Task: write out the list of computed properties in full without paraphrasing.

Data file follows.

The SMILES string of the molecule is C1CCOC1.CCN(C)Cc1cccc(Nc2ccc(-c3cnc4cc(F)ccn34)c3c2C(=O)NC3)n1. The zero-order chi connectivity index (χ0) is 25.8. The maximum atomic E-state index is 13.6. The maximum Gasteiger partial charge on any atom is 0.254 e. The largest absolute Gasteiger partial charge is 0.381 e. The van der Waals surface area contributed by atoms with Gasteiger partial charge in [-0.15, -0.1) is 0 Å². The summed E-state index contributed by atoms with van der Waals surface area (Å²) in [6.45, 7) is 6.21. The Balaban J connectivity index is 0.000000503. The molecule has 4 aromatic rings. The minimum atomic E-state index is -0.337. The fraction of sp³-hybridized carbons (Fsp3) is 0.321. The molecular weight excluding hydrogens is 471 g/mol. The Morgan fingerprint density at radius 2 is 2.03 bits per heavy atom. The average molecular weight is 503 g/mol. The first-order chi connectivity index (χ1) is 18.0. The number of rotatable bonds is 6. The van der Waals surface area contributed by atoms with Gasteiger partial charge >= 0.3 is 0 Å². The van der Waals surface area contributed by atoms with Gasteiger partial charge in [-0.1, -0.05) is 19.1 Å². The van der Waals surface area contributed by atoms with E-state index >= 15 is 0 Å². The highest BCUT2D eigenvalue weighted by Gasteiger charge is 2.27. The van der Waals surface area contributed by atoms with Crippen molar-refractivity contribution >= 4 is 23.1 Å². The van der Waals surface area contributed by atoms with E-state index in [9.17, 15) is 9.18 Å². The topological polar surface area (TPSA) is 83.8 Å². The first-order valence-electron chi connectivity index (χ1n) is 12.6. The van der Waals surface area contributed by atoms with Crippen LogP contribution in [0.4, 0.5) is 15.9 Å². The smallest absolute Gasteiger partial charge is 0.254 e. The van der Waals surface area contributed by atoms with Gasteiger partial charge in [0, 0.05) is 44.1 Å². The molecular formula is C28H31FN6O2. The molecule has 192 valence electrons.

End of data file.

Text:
The SMILES string of the molecule is C1CCOC1.CCN(C)Cc1cccc(Nc2ccc(-c3cnc4cc(F)ccn34)c3c2C(=O)NC3)n1. The zero-order chi connectivity index (χ0) is 25.8. The maximum atomic E-state index is 13.6. The maximum Gasteiger partial charge on any atom is 0.254 e. The largest absolute Gasteiger partial charge is 0.381 e. The van der Waals surface area contributed by atoms with Gasteiger partial charge in [-0.15, -0.1) is 0 Å². The summed E-state index contributed by atoms with van der Waals surface area (Å²) in [6.45, 7) is 6.21. The Balaban J connectivity index is 0.000000503. The molecule has 4 aromatic rings. The minimum atomic E-state index is -0.337. The fraction of sp³-hybridized carbons (Fsp3) is 0.321. The molecular weight excluding hydrogens is 471 g/mol. The Morgan fingerprint density at radius 2 is 2.03 bits per heavy atom. The average molecular weight is 503 g/mol. The first-order chi connectivity index (χ1) is 18.0. The number of rotatable bonds is 6. The van der Waals surface area contributed by atoms with Gasteiger partial charge >= 0.3 is 0 Å². The van der Waals surface area contributed by atoms with Gasteiger partial charge in [-0.1, -0.05) is 19.1 Å². The van der Waals surface area contributed by atoms with E-state index >= 15 is 0 Å². The highest BCUT2D eigenvalue weighted by Gasteiger charge is 2.27. The van der Waals surface area contributed by atoms with Crippen molar-refractivity contribution >= 4 is 23.1 Å². The van der Waals surface area contributed by atoms with E-state index in [9.17, 15) is 9.18 Å². The topological polar surface area (TPSA) is 83.8 Å². The first-order valence-electron chi connectivity index (χ1n) is 12.6. The van der Waals surface area contributed by atoms with Crippen LogP contribution in [0.4, 0.5) is 15.9 Å². The smallest absolute Gasteiger partial charge is 0.254 e. The van der Waals surface area contributed by atoms with Gasteiger partial charge in [0, 0.05) is 44.1 Å². The molecular formula is C28H31FN6O2. The molecule has 192 valence electrons.